> > that ['<INPUT TYPE="HIDDEN""]' wasn't a valid value.

    >
    > I'm confused. What is the [' at the beginning of that, and the "]' at
    > the end? If that (square brackets, mis-matched single quotes, extra
    > double quote) are actually in your source or HTML somewhere, it's no
    > wonder you're having trouble.


    That is part of the error text, the only readable part, that IIS(?)
    returns when a form has a problem. The ']' is usually where the
    problem is, but is never actually shown. Kind of like a compiler
    that stops ahead of the word it can't parse.

    > And what exactly was the error text you were receiving?


    That was it. There is also an error number that is generally
    meaningless. x8005000A or something like that; I don't recall
    the specific number as it never seems to mean much. The error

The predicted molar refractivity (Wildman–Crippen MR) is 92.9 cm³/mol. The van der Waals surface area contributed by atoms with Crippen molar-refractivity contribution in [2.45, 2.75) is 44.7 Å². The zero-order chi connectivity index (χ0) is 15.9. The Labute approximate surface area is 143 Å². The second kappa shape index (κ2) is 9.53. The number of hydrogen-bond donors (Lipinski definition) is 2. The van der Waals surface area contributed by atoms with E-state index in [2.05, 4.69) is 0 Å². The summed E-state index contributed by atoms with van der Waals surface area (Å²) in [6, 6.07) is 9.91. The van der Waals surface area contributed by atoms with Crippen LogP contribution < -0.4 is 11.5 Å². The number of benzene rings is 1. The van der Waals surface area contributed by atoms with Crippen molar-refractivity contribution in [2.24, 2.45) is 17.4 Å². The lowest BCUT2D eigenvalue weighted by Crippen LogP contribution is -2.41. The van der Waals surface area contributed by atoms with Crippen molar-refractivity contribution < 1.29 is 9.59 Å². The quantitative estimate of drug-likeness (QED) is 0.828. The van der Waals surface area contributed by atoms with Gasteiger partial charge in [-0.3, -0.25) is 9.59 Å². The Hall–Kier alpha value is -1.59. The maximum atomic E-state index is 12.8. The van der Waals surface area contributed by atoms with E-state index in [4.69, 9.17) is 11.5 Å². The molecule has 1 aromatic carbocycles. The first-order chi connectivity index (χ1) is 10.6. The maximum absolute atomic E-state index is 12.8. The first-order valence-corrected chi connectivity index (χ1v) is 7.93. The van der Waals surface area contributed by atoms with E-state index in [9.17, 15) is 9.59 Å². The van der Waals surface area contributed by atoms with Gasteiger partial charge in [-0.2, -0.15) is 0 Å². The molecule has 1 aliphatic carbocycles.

page is the result of a 500 (ill formatted HTML) and usually
    includes the line number and perhaps column of the problem.
    The line count is usually off by a few lines.

    I've determined that the long NAME value was the problem.
    I'll write another script today to check all the sizes and
    find where IIS dies. They have so many problems that simply
    do not conform to the HTML specifications. The hard ones
    to spot are values that IIS doesn't want quoted and others
    that are. It seems that the ASP/vbasic processor isn't
    very consistant in its rules.

    I'm used to writing CGI applications on Unix and Windows.
    I'm trying to stay with tools that my friends can use/buy
    to maintain the site they've asked me to make. For now
    that is XP, IIS, ASP, vbasic, and a text editor.

    David
     
    David, Nov 16, 2006